Japan's High-Profile Summit Role Kaifu Wins Nod to Resume Loan to Chinese

By Clayton Jones, writer of The Christian Science Monitor | The Christian Science Monitor, July 13, 1990 | Go to article overview
Save to active project

Japan's High-Profile Summit Role Kaifu Wins Nod to Resume Loan to Chinese


Clayton Jones, writer of The Christian Science Monitor, The Christian Science Monitor


AFTER doffing his cowboy hat at the end of the Houston summit, the newly assertive prime minister of Japan, Toshiki Kaifu, came away with two trophies in his diplomatic pouch.

Both will help Japan in its drive to reshape the political landscape in a still-tense Asia as much as its six Western partners are altering a post-cold-war scene in Europe, Japanese leaders say. (Summit wrapup, Page 3.)

One trophy is a wink of consent from summit partners for Japan to gradually resume a $5.5 billion loan to China, a major break in the year-long economic sanctions against Beijing.

The other trophy is tacit support by its West European partners for Japan's claim to four islands invaded by the Soviet Army at the end of World War II. Although the summit only "notes" Japan's interest in the islands, Tokyo hopes to use this breakthrough in coming negotiations with Moscow to settle the accounts of Soviet expansion in Asia under Joseph Stalin.

"A new age for Japan is being opened to us," says Kazuo Aichi, director general of the international bureau for the ruling Liberal Democratic Party. "The presence of Japan in the world is bigger, and we are forced into a situation where we have to initiate things ourselves."

The surprisingly stronger voice for Japan at this summit, compared to its meeker presence at earlier gatherings of the seven major industrialized nations, reflects Tokyo's concern over keeping pace with rapid East-West changes as well as its desire for a political role more equal to its economic clout.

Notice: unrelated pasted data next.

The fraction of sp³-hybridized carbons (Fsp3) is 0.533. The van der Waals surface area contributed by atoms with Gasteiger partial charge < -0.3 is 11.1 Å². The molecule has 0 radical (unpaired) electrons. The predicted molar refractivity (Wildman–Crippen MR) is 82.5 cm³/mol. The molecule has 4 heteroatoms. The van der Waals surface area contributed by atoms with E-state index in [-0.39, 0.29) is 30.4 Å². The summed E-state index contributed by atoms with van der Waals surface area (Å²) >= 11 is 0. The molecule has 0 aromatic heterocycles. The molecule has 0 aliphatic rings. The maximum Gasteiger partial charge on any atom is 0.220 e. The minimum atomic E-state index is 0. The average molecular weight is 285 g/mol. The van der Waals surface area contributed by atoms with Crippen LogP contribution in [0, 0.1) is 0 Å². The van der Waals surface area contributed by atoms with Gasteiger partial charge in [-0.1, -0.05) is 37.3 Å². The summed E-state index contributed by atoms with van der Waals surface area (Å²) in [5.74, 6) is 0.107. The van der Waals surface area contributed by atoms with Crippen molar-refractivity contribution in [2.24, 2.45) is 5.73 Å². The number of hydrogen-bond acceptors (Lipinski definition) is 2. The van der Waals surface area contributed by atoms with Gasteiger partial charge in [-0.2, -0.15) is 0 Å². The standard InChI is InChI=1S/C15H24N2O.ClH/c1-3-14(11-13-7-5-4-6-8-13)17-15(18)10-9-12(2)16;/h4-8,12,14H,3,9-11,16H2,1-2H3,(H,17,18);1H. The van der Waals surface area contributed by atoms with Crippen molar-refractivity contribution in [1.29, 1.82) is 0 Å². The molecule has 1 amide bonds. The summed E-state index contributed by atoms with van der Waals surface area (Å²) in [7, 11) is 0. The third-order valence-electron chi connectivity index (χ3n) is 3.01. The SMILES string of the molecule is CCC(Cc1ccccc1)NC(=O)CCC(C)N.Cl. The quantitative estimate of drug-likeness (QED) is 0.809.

"Japan was much more vulnerable at earlier summits, when the focus was on trade issues," says Seizaburo Sato of the International Institute for Global Peace.

President Bush told reporters at the summit that Japan is a sovereign country that "can make up its mind on a lot of questions." With so many differences among the summiteers after the decline of the Soviet threat, the Houston meeting was tagged as the "Going-My-Way Summit."

Japan decided to go its own way on aid to China for a number of reasons.

The rest of this article is only available to active members of Questia

Sign up now for a free, 1-day trial and receive full access to:

  • Questia's entire collection
  • Automatic bibliography creation
  • More helpful research tools like notes, citations, and highlights
  • Ad-free environment

Already a member? Log in now.

Notes for this article

Add a new note
If you are trying to select text to create highlights or citations, remember that you must now click or tap on the first word, and then click or tap on the last word.
Loading One moment ...
Project items
Notes
Cite this article

Cited article

Style
Citations are available only to our active members.
Sign up now to cite pages or passages in MLA, APA and Chicago citation styles.

Cited article

Japan's High-Profile Summit Role Kaifu Wins Nod to Resume Loan to Chinese
Settings

Settings

Typeface
Text size Smaller Larger
Search within

Search within this article

Look up

Look up a word

  • Dictionary
  • Thesaurus
Please submit a word or phrase above.
Print this page

Print this page

Why can't I print more than one page at a time?

While we understand printed pages are helpful to our users, this limitation is necessary to help protect our publishers' copyrighted material and prevent its unlawful distribution. We are sorry for any inconvenience.
Full screen

matching results for page

Cited passage

Style
Citations are available only to our active members.
Sign up now to cite pages or passages in MLA, APA and Chicago citation styles.

Cited passage

Welcome to the new Questia Reader

The Questia Reader has been updated to provide you with an even better online reading experience.  It is now 100% Responsive, which means you can read our books and articles on any sized device you wish.  All of your favorite tools like notes, highlights, and citations are still here, but the way you select text has been updated to be easier to use, especially on touchscreen devices.  Here's how:

1. Click or tap the first word you want to select.
2. Click or tap the last word you want to select.

OK, got it!

Thanks for trying Questia!

Please continue trying out our research tools, but please note, full functionality is available only to our active members.

Your work will be lost once you leave this Web page.

For full access in an ad-free environment, sign up now for a FREE, 1-day trial.

Already a member? Log in now.

Are you sure you want to delete this highlight?